Advertising helps manufacturers differentiate their products and provides information about products to consumers. As information, advertising provides many benefits to consumers. Price advertising, for example, lowers market prices.
Advertising that tells consumers about the existence of new products facilitates entry. On the other hand, by contributing to product differentiation, advertising may create market power by raising barriers to entry. Much empirical work has been carried out about the competitive effects of advertising, with no definitive results.
Aggregate Concentration 5.
Agreement (to lessen or restrict competition) 6.
Agreement refers to an explicit or implicit arrangement between firms normally in competition with each other to their mutual benefit. Agreements to restrict competition may cover such matters as prices, production, markets and customers. These types of agreements are often equated with the formation of cartels or collusion and in most jurisdictions are treated as violations of competition legislation because of their effect of increasing prices, restricting output and other adverse economic consequences.
Agreements may be arrived at in an extensive formal manner, and their terms and conditions are explicitly written down by the parties involved; or they may be implicit, and their boundaries are nevertheless understood and observed by convention among the different members. An explicit agreement may not necessarily be an "overt" agreement, that is one which can be openly observed by those not party to the agreement. Indeed, most agreements which give rise to anticompetitive practices tend to be covert arrangements that are not easily detected by competition authorities.
Not all agreements between firms are necessarily harmful of competition or proscribed by competition laws. In several countries, competition legislation provides exemptions for certain cooperative arrangements between firms which may facilitate efficiency and dynamic change in the marketplace. For example, agreements between firms may be permitted to develop uniform product standards in order to promote economies of scale, increased use of the product and diffusion of technology. Similarly, firms may be allowed to engage in cooperative research and development (R&D), exchange statistics or form joint ventures to share risks and pool capital in large industrial projects. These exemptions, however, are generally granted with the proviso that the agreement or arrangement does not form the basis for price fixing or other practices restrictive of competition.
Allocative Efficiency 7.
See Pareto Efficiency.
Alternative Costs 8.
See Opportunity Costs.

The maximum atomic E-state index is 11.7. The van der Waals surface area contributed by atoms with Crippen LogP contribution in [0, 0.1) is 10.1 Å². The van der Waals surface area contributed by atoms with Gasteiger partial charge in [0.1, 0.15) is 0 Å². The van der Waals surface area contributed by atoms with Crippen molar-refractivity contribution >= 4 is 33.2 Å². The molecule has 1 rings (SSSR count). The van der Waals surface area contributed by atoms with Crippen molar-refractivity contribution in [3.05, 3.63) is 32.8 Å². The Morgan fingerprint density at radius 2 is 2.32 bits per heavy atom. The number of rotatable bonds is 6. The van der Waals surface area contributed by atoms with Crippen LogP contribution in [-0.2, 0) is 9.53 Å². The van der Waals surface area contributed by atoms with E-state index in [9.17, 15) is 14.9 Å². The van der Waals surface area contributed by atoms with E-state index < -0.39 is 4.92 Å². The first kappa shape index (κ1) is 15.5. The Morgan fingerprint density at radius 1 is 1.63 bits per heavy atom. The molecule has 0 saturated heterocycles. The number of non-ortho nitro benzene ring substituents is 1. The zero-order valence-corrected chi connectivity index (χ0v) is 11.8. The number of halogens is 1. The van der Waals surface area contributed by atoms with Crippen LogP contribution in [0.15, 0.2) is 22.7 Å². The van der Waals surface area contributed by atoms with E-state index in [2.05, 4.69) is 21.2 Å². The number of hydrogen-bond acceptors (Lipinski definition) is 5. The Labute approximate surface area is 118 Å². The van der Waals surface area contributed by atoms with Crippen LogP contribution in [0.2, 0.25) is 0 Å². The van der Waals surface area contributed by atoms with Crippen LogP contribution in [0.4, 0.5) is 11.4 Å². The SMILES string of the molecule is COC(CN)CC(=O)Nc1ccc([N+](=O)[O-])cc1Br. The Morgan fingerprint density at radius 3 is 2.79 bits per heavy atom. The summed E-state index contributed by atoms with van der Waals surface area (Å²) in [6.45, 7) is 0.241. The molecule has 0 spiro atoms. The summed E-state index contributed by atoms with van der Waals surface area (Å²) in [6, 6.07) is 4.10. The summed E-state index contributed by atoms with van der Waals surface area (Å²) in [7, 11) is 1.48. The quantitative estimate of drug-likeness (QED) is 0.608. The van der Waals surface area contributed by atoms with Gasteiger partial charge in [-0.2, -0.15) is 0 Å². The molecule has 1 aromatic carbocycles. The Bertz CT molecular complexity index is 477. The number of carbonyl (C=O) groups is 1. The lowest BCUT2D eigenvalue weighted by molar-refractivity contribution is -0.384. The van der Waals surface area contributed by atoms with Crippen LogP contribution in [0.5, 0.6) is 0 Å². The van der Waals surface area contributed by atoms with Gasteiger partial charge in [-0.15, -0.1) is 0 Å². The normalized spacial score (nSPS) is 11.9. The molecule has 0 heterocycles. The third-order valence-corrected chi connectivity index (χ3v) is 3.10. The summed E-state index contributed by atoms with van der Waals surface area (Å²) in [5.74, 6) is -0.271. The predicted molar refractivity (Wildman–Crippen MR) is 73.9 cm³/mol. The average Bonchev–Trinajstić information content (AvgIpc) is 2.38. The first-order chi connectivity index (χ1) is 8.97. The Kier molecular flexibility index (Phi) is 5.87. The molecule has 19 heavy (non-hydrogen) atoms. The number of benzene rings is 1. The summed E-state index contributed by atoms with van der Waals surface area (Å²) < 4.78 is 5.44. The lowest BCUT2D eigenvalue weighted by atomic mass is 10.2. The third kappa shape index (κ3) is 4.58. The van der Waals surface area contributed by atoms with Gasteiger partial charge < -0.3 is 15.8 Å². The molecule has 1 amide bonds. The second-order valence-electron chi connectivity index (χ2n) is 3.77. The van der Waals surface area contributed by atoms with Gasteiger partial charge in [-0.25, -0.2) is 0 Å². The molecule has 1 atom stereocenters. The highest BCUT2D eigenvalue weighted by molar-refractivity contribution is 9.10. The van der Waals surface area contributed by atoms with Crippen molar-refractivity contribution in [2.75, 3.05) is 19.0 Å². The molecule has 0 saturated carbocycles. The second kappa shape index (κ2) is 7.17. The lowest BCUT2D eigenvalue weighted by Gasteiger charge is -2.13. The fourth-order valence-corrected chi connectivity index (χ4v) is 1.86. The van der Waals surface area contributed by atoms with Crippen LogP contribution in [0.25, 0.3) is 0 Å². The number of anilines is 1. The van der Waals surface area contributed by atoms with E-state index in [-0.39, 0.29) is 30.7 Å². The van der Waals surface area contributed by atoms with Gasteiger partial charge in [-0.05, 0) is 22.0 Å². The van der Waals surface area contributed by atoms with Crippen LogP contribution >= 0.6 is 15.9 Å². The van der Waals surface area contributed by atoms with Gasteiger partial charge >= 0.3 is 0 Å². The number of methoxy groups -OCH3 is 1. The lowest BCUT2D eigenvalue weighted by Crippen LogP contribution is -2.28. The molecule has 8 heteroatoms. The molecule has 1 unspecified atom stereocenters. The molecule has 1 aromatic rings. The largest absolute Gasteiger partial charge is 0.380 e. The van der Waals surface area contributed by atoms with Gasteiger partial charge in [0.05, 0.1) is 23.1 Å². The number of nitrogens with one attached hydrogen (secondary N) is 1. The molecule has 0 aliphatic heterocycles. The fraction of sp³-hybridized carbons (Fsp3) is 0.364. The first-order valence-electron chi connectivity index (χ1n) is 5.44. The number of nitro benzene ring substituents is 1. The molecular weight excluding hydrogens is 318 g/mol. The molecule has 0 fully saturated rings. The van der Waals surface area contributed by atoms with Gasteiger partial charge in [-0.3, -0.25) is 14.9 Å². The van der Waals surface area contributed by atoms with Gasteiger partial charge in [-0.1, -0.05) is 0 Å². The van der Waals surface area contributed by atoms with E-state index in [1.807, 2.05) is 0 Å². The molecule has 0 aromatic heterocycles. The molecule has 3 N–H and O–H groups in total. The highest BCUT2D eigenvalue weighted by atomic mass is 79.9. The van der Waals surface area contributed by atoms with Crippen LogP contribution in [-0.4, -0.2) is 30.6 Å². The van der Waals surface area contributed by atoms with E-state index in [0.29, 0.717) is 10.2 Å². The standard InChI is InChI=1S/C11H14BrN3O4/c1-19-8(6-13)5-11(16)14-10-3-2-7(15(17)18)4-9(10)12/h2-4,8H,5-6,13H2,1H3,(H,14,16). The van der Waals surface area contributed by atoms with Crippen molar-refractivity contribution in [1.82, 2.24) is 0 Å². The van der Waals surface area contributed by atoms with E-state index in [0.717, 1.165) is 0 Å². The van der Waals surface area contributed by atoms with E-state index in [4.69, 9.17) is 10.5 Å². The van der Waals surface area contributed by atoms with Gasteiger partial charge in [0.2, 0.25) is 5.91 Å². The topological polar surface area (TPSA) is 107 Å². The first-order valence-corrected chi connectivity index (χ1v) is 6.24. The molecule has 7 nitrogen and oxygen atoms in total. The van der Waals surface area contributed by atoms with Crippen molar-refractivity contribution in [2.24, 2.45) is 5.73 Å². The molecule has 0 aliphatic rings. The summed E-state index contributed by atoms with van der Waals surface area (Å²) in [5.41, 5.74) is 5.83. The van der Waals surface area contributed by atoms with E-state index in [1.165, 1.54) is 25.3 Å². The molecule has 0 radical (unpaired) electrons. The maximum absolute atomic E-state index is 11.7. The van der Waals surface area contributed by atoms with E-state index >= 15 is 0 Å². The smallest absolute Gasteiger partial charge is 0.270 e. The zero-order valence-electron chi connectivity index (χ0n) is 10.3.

10. Anticompetitive Practices Refers to a wide range of business practices in which a firm or group of firms may engage in order to restrict inter-firm competition to maintain or increase their relative market position and profits without necessarily providing goods and services at a lower cost or of higher quality.
The essence of competition entails attempts by firm(s) to gain advantage over rivals. However, the boundary of acceptable business practices may be crossed if firms contrive to artificially limit competition by not building so much on their advantages but on exploiting their market position to the disadvantage or detriment of competitors, customers and suppliers such that higher prices, reduced output, less consumer choice, loss of economic efficiency and misallocation of resources (or combinations thereof) are likely to result.
Which types of business practices are likely to be construed as being anticompetitive and, if that, as violating competition law, will vary by jurisdiction and on a case by case basis. Certain practices may be viewed as per se illegal while others may be subject to rule of reason. Resale price maintenance, for example, is viewed in most jurisdictions as being per se illegal whereas exclusive dealing may be subject to rule of reason. The standards for determining whether or not a business practice is illegal may also differ. In the United States, price fixing agreements are per se illegal whereas in Canada the agreement must cover a substantial part of the market. With these caveats in mind, competition laws in a large number of countries examine and generally seek to prevent a wide range of business practices which restrict competition. These practices are broadly classified into two groups: horizontal and vertical restraints on competition. The first group includes specific practices such as cartels, collusion, conspiracy, mergers, predatory pricing, price discrimination and price fixing agreements.
The second group includes practices such as exclusive dealing, geographic market restrictions, refusal to deal/sell, resale price maintenance and tied selling.
Generally speaking, horizontal restraints on competition primarily entail other competitors in the market whereas vertical restraints entail supplier-distributor relationships. However, it should be noted that the distinction between horizontal and vertical restraints on competition is not always clear cut and practices of one type may impact on the other. For example, firms may adopt strategic behaviour to foreclose competition. They may attempt to do so by pre-empting facilities through acquisition of important sources of raw material supply or distribution channels, enter into long term contracts to purchase available inputs or capacity and engage in exclusive dealing and other practices. These practices may raise barriers to entry and entrench the market position of existing firms and/or facilitate anticompetitive arrangements.
Anti-Monopoly Policy 11.